From the 1950s to the 1970s — as jazz took the world by storm, thanks to vehicles like Voice of America— the U.S. Department of State sent dozens of America’s greatest jazz musicians – including Dizzy Gillespie, Louis Armstrong, Dave Brubeck, and Randy Weston—to tour the globe sharing their unique talents. This moment was a new experiment in what is now known more broadly as “cultural diplomacy.” While publically intended to build bridges and tell a larger story about freedom in America, the tours helped promote a positive view of the United States and win over ideological allies when Cold War tensions were at their height. Equal parts altruism and political calculation, “weaponizing” jazz as a form of soft power allowed the State Department to engineer an image of racial harmony to offset bad international press about racism at home, related to desegregation and civil rights. What is the legacy of this kind of cultural investment? How in the post-Sept. 11 era could we leverage deeper engagement around cultural diplomacy and soft power? Is there opportunity for this in the age of America First? Join us for an engaging discussion with jazz critic/musician Will Layman followed by some live jazz with Layman, WorldOregon's Tim DuRoche, and special guests!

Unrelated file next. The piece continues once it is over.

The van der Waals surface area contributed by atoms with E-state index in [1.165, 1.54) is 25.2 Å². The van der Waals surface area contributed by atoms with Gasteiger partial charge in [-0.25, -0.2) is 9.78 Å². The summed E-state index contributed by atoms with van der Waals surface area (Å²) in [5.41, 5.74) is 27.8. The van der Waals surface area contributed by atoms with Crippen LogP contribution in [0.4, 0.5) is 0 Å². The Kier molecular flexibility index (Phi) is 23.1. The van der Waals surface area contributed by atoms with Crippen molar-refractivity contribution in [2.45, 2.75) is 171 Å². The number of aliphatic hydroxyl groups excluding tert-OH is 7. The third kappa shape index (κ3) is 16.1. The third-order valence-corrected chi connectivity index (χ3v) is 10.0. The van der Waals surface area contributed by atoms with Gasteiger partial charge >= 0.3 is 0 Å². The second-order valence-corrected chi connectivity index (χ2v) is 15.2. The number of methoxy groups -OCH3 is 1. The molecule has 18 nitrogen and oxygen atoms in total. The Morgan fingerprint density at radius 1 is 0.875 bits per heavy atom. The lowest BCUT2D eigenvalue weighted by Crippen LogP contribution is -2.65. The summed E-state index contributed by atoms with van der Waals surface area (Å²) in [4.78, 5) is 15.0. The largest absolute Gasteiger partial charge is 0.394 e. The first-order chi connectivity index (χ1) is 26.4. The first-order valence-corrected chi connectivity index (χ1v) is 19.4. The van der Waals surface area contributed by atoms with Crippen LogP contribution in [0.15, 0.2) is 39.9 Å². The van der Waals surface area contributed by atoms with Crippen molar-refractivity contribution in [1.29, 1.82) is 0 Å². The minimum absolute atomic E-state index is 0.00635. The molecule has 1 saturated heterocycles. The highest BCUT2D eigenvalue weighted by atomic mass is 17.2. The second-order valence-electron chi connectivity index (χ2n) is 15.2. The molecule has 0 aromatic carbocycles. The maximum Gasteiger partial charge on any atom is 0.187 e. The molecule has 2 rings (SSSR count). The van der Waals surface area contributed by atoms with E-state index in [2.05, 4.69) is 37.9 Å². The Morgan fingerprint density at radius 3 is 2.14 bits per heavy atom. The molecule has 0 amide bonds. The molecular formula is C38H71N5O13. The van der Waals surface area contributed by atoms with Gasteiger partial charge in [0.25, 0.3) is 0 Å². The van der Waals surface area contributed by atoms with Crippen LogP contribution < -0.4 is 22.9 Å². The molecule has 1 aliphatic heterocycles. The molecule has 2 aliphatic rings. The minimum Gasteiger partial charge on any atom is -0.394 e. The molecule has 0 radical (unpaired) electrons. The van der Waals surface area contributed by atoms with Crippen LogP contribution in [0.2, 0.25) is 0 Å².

Will Layman is the Executive Director of the Centennial for the Walsh School of Foreign Service. Mr. Layman will be leading the planning and execution of the school’s 100th anniversary celebration. He is a graduate of the Georgetown University Law Center and worked for six years as a litigating attorney in Washington, DC, primarily at Williams & Connolly. He just completed a 25-year career as a leader and teacher at The Field School, where he led Field’s branding, communications, and advancement initiatives around its 40th anniversary and capital campaign, as well as the school’s admissions, marketing, communications, and accreditation work over the last decade. Mr. Layman is a graduate of Williams College. He has been a contributor to National Public Radio and WNYC's "Soundcheck" as a jazz critic. He plays rock, funk, and jazz in the bars and clubs in and near the nation's capital. His fiction and humor appear in print and online.